Most of us who are interested in the answers that lie beyond that threshold are waiting for the boys at cern to provide some answers. The next few years should prove very interesting. Wether or not they find the higgs or sparticles or nothing at all.

I think that if they find nothing at all it would be of tremendous interest because that means were dead wrong and we need to go back and re-think everything that has brought us to this point.



posted on Feb, 25 2009 @ 03:09 PM
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reply to post by constantwonder
 


Doesn't the Higgs Boson kind of suggest that String Theory was wrong? That is, of course, if they find it. Sorry if I'm being naive!

IRM



posted on Feb, 25 2009 @ 03:49 PM
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I dont really have alot of time now so i will direct you to a good article in scientific american that discusses the higgs in both the standard model and in string theory

www.sciam.com...

hopefully later ill have time to interject some personal thoughts on the subject because as you may have gathered i love quantum physics



posted on Mar, 5 2009 @ 06:30 AM
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reply to post by InfaRedMan
 


Star and Flag IRM


But as they say in Star Trek.. I hate Temporal Mechanics!


No seriously, even though I've always been interested in the concept of time and time travel, the endless scenarios I'd envision; always end up with a paradox.



posted on Mar, 5 2009 @ 07:08 AM
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reply to post by Majorion
 


Time has always fascinated me Majorion! I still have so many questions about it - if it is actually 'real'. The paradox's are fun. The only way past them is to create some BS story like John Titor did. However, his story was poorly thought out and had more holes than a butterfly net. Poor guy, I wonder what parallel universe he is in now wondering why he can't get back home with his IBM.

IRM



posted on Mar, 5 2009 @ 12:07 PM
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i just posted a new thread similar to this before i saw this one. i started it out sort of the same on accident too.


i believe time is different in "close systems" although they are not completely closed. there is only a perceived "now".



posted on Nov, 3 2009 @ 07:35 PM
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Originally posted by zazzafrazz
Imagine if you walk into a art galley and you notice a couple of pictures from ancient greece.
You then return to the gallery and notice other pictures from the renaissance,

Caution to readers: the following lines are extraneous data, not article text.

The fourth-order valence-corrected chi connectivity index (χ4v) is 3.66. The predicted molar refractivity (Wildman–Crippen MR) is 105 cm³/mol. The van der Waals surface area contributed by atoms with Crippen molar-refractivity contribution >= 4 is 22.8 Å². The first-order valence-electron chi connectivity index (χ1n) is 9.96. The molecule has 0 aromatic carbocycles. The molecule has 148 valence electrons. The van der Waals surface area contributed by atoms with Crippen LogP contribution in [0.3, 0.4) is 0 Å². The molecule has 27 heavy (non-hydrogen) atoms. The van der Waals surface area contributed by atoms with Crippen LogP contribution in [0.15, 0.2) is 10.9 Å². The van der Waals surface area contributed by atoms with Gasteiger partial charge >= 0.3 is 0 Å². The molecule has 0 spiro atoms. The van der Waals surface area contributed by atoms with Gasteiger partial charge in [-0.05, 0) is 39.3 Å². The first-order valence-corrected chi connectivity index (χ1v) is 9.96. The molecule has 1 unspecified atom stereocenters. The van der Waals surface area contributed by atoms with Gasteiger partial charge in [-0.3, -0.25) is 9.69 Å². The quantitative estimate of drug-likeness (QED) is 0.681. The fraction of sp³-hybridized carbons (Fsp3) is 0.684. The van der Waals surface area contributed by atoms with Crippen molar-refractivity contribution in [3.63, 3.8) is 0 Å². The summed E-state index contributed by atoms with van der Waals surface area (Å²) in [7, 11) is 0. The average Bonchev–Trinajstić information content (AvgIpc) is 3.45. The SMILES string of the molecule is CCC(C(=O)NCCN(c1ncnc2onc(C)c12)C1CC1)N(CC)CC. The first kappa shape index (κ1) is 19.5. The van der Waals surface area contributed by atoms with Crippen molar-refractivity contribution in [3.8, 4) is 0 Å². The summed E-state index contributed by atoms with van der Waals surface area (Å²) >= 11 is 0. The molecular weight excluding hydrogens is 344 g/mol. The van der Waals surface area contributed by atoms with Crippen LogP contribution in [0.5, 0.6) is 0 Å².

Another trip and you notice the floor is carpet and the ceiling is white. another trip and you modern art on the other walls...and so on. We have different experiences of it, but the room and all thats in it is always there.
Its our experiencing the different aspects of the room that makes us experience time. And so..... we come in and out we experience time through different moments, different things, but the 'room' was always there.


Im bumping this thread, Because I think it should have more discussion put to it.
What I was saying above, I have found in a article on Time.

The most starightforward conculsion is that past and future are indeed fixed, for this reason Physicists prefer to see time as laid out in its entirety, a time scape.....with all past and future events located there together

issuu.com...

We apply time. We sence time psycologically. Physics and math sence it differently.
Time allows us to experience infinity.
We experience different aspects of infinity.
It exists, but not as we apply it.


Neither scientists nor Philosphers really know what time is or why it exists. The best thing they can say is it is akin (but not identical to) space. For example the 2 dimensional orbit of the moon through space can be thought of as a 3 dimensional corkscrew through time and space


Our application of time is:
of past present and future...is this time? We imply the movement or passing of time, but flux is the movement of an object and is it a "matter" of time, or a "question' of time. If its matter in a object in flux...nope, More likely a quesiton of time...It exists to allow the experience of infinty.


With the movement of time, Relative to what does it move? Other types of motion relate one physical process to another, the putative flow of time relates to only time itself, Posing the simple question, "how does time pass?"

The Fact that time can be treated as a fourth dimension does not mean it is identical to the 3 dimensions of space. Time and Space enter into expierience and physical theory in distinct ways. For example to formula for calcualting space time distances is not the same as calculatng spacial distances.

THE DISTINCTION BETWEEN SPACE TIME UNDERPINS THE KEY NOTION OF CAUSALITY, STOPPING CAUSE AND EFFECT FROM BEING HOPELESSLY JUMBLED.

On the ther hand other physicists believe on the smallest scale of size and duration, space and time may lose their seperate identities


issuu.com...

EDIT...NB your string theory/Higgs conundrum....Standard model-nope cant account for Higgs /....A supersymmetric Standard Model can.

One of the main motivations for SUSY comes from the quadratically divergent contributions to the Higgs mass squared. The quantum mechanical interactions of the Higgs boson causes a large renormalization of the Higgs mass and unless there is an accidental cancellation, the natural size of the Higgs mass is the highest scale possible. This problem is known as the hierarchy problem. Supersymmetry reduces the size of the quantum corrections by having automatic cancellations between fermionic and bosonic Higgs interactions. If supersymmetry is restored at the weak scale, then the Higgs mass is related to supersymmetry breaking which can be induced from small non-perturbative effects explaining the vastly different scales in the weak interactions and gravitational interactions. In many supersymmetric Standard Models there is a heavy stable particle (such as neutralino) which could serve as a WIMPs (weakly interacting massive particles) dark matter candidate. The existence of a supersymmetric dark matter candidate is closely tied to R-parity.